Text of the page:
All of that said, and I am reminded of the value of reading the Word in a translation or paraphrase different from the one I am most at home in, to escape the hazard of familiarity.

Tuesday, November 17, 2009


I used to avoid thinking about heaven - I knew too little, and heaven meant death mostly - mine to get there unless Christ did return.  And the reality of Christ's imminent return pressed on me as a young person; we were reminded of it often, or at least it seemed that way.  Maybe that was because I was learning everything for the first time (we do need to relearn many things because we don't really get it all the first time, but that's another issue), and it was all so new that it made a big impression on me.  So, I lived for many years with the idea that Christ might come that day....then people stopped talking about it and the idea and much thought about heaven kind of slid into the background.

That said, recently I have been thinking more about heaven.  I always thought that when I died, or Christ returned, His brilliance would be so great that I would fall on my knees and cover my face.  After all how could I possibly look at the face...?

And that was pretty much more thoughts.  Well, almost no more thoughts.  From time-to-time, when a loved one was threatened by death or a friend died or the parent or grandparent of a student died, I would think about heaven and their relief from this world and its pain.  Certainly we would miss them, but wishing them back was all too selfish.  How could I want them back here with all of the pain in this world, when they could be safe in Jesus presence - no more pain?  And I always thought about physical pain.

But heaven is more than a relief from physical or emotional pain.  Lately, I've been thinking about how heaven is relief from all evil, from temptation, from what Paul calls "that sin which dwells in my flesh."  I can scarcely imagine what it would be like to continue life, glorified life, without ever being tempted.  That part of me that responds to sinful impulses, like everything from envy or covetouness of someone else's goods or place in life, to hatred of those who hurt me or those I love, or jealousy, or a desire for revenge, or dissatisfaction, that desire for more....of anything.  It will all be gone.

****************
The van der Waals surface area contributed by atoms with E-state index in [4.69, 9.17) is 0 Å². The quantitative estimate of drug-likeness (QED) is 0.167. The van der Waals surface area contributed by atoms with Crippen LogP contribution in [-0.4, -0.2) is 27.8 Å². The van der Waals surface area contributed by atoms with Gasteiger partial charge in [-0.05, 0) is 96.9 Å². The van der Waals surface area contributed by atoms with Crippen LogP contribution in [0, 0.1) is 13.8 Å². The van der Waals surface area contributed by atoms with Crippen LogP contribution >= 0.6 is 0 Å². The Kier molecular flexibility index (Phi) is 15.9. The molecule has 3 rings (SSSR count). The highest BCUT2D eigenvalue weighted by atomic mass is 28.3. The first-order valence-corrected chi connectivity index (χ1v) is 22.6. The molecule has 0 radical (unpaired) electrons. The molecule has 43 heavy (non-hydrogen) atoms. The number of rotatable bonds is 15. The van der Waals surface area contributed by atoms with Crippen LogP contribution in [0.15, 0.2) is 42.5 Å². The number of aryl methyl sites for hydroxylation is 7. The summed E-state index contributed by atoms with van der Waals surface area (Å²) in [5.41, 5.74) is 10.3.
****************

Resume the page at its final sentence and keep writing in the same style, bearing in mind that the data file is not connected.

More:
Think of it.  We will wake up in that place where no sin dwells, where that burden, that inclination to be tempted no longer exists for us.  When I think of that for very long, I feel like, with that weight gone I will truly be able to fly.  I will finally know what pure joy and pleasure is.  I will be able to enjoy all people and all situations.  I will not have regret or sorrow controlling me.  I will be able to sing without worrying about what anyone thinks because with our minds free from sin, we will all want only to worship and glorify and serve God unconditionally.  It is then and there that I will understand and appreciate true beauty.

So, I've been thinking about and anticipating heaven in a way never before.